First Forsythia of the season….

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I’ve learned a good deal from this experience.  And I hope the miscreant who thought he or she would quietly get by with ‘lifting’ my work each day, through some as yet undiscovered pipeline through cyberspace, has learned a bit over the last 24 hours, as well.

And I hope that you, whether you write a blog yourself, or not; might have learned a useful trick or two through reading about my experiences.

Thank you for visiting Forest Garden today, for your wonderful comments, and for giving me a very good reason to spend time writing and taking photos each day.

Woodland Gnome 2015

 

 

 

By the Numbers

Colonial Williamsburg, 2014

Colonial Williamsburg, 2014

 

12/13/14.  Have you noticed the date today?  My partner tells me this date won’t repeat this century.

Our world is structured by numbers in so many ways.  Even the ancients explored the mysteries of number, and expressed their understanding through architecture, music, sculpture, and engineering those monuments which have survived for centuries or more to intrigue us still today.

And this wonderful technology we use is all based on numbers.  Not that I understand binary code. 

 

Colonial Williamsburg, 2014

Colonial Williamsburg, 2014

 

Frankly, it seems like modern day “magic” to type this on my computer and know that a friend in Belgium, Indonesia, or Australia can read it as quickly as my friends down the street.  And what pure pleasure to come to my computer at any hour of the day or night and enjoy photographs and ideas  just posted from people all over the planet!

 

December 3, 2014 CW wreathes 074

 

I began this morning by sharing photos of the dragonfly which visited LiJiun’s garden, with my partner.  It brought back such warm memories of the time I spent photographing dragonflies in our garden this summer.  (Dragonflies don’t startle easily, and don’t mind having their photos taken, I’ve found.)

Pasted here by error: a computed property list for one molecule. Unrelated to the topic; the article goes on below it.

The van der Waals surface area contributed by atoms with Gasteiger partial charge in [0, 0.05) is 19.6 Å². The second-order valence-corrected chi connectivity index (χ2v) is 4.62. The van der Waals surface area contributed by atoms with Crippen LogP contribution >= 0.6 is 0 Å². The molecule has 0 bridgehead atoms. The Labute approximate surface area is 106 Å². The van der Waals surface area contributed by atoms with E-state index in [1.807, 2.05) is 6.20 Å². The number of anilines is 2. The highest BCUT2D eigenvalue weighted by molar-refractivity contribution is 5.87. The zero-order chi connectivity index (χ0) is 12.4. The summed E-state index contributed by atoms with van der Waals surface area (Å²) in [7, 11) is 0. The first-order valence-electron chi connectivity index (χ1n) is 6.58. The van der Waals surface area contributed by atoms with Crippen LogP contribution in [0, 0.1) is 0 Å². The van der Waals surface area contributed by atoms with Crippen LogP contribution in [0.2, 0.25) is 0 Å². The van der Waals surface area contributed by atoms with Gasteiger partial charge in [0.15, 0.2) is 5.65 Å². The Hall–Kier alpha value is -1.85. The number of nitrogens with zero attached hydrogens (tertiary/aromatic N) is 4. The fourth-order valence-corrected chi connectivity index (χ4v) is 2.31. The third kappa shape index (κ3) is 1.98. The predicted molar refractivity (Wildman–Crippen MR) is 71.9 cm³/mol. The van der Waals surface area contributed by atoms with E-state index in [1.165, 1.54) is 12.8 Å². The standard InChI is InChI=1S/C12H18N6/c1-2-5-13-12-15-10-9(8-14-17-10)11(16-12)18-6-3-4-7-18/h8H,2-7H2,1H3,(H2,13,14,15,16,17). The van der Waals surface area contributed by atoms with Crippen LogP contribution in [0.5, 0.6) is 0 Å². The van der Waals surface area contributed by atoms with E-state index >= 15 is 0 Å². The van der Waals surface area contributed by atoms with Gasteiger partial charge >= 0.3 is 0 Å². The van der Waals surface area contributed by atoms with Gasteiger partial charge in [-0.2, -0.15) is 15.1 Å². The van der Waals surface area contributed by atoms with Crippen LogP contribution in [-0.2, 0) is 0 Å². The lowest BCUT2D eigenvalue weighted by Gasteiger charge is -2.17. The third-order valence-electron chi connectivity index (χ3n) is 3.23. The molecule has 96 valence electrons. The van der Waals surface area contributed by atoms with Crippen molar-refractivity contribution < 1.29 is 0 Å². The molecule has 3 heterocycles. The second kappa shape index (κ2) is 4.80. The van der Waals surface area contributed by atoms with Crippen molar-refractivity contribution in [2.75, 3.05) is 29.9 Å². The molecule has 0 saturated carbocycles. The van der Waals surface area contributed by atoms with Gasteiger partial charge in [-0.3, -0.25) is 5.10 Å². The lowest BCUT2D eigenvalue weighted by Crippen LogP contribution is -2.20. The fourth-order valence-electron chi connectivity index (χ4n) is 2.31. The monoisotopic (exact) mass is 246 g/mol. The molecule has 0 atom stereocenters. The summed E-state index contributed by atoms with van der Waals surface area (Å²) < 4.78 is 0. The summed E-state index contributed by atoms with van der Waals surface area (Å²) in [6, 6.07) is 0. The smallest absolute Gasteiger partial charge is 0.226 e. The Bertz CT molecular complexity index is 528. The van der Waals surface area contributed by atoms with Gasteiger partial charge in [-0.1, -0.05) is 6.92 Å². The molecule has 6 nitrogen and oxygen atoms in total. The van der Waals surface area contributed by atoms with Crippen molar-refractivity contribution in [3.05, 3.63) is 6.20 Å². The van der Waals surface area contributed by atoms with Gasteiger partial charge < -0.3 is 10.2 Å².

Now in the WordPress Community, the link I just created for you to see LiJiun’s photos is called a “pingback.”  WordPress bloggers frequently create these to link the reader to another interesting blog we want to share with you for some reason.  And up until recently, they’ve always worked just fine. 

And part of the way they work includes sending a message back to the other blog’s author, so they are aware of the link you’ve created.

 

Colonial Williamsburg, 2014

Colonial Williamsburg, 2014

 

I’ve asked fellow bloggers who want to participate in the Holiday Wreath Challenge to just create one of these “pingbacks” in their own post about wreathes, so I know they are participating.  Then I’ll include  links back to their blog  in a post early next week;  so we can all find and enjoy one another’s photos of the wreathes we’ve made this year.